Introducing a Revolutionary Solution to Remake Nursing Education
WHAT IS THE PROBLEM?
The nursing community has been charged to remake its educational programs to better meet the contemporary needs of patient care and the nursing practice. The landmark study by The Carnegie Foundation ¹ has challenged us to radically change nursing curricula and to identify the most effective teaching and learning practices for nursing students.
There is a gap between what academia teaches and how they prepare nurses versus the needs and the practice of practice partners across the healthcare settings where nursing care is being delivered.
Individual efforts have attempted to meet this call to action, but there has not been a coordinated effort that brings together academic and practice scholars to radically change curricula. Nor has there been an organization to provide thought-leadership support to faculty and institutions and explore innovations in nursing education.
Our Solution: Benner Institute
The Mission of the Benner Institute for Teaching and Learning is to:
- Provide thought leadership for nursing education, curricula, and teaching/learning.
- Serve as an innovation incubator for teaching/learning methodologies.
- Disseminate and foster adoption of innovations to improve nursing education nationally and internationally.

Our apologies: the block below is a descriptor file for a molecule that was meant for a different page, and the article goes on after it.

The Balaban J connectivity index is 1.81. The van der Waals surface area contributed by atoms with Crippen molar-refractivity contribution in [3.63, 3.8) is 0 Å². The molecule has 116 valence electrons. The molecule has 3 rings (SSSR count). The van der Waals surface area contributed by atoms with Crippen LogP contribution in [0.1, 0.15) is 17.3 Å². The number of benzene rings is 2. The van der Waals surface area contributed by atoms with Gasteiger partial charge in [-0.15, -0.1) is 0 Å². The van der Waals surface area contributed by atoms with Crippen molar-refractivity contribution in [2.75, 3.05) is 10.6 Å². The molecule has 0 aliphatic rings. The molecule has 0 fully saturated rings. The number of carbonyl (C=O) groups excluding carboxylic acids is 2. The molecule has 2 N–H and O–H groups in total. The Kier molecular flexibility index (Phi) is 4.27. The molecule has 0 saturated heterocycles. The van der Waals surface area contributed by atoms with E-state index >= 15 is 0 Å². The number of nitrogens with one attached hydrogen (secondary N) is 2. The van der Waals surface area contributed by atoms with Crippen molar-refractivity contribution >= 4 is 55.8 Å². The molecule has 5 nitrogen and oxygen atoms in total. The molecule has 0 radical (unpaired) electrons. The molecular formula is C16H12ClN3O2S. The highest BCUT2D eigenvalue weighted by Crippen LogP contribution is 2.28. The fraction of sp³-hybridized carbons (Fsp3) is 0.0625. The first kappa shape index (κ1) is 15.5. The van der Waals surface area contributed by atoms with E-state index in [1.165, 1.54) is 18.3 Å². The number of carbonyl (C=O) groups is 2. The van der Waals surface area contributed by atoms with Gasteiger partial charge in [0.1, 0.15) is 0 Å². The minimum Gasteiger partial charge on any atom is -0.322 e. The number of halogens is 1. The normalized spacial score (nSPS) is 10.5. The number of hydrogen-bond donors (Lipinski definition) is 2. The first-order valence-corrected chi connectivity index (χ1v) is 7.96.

With more than 11,000 new graduate nurses entering the workforce every year, it’s more important than ever to improve the preparation of nurses to improve the health of Californians.
We hope you will join us in building the Benner Institute by providing financial support, participating in Institute programs, and advocating for its mission. Please read and share our program brochure.
¹ Educating Nurses: A Call for Radical Transformation. (2010). San Francisco: Jossey-Bass
Patricia Benner Introduces The Benner Institute for Teaching and Learning
Death, Through a Nurse’s Eyes: A Commentary
In the past year many of us have read with a mixture of sorrow, awe, and camaraderie, nurses’ accounts of giving care to COVID19 patients, particularly in the ICU. We have seen the bruised faces of nurses, overwhelmed and overburdened by their everyday work during the pandemic. In a recent posting in the New York Times, two videographers followed two ICU nurses working in a hospital in Phoenix, producing the documentary, “Death through a nurse’s eyes”. Over a span of two days the nurses wore cameras and recorded their activities in the intensive care unit. There are many novel and unanticipated ways nurses have learned to care for patients and their families during the pandemic. As noted by Dr. Benner, “These ordinary feats become essential and extraordinary in the isolation and infection prevention measures common to the COVID-19 Pandemic.”
The video itself is impactful, and combined with Dr. Benner’s article speaks volumes towards illustrating the everyday ethical comportment that is part of the three apprenticeships of nursing practice, one of the Benner Institute’s primary aims. Dr. Benner’s article describes skills of involvement, the embodied caring practices and connection to patients and their families that nurses demonstrate in times of vulnerability, whether a birth, death, or other disruption of health in the lives of individuals. By demonstrating nurses’ skills of involvement during extraordinary times, the film represents (in Dr. Benner’s words) “the collective experience of patients, families, and nurses all over this country and the world.”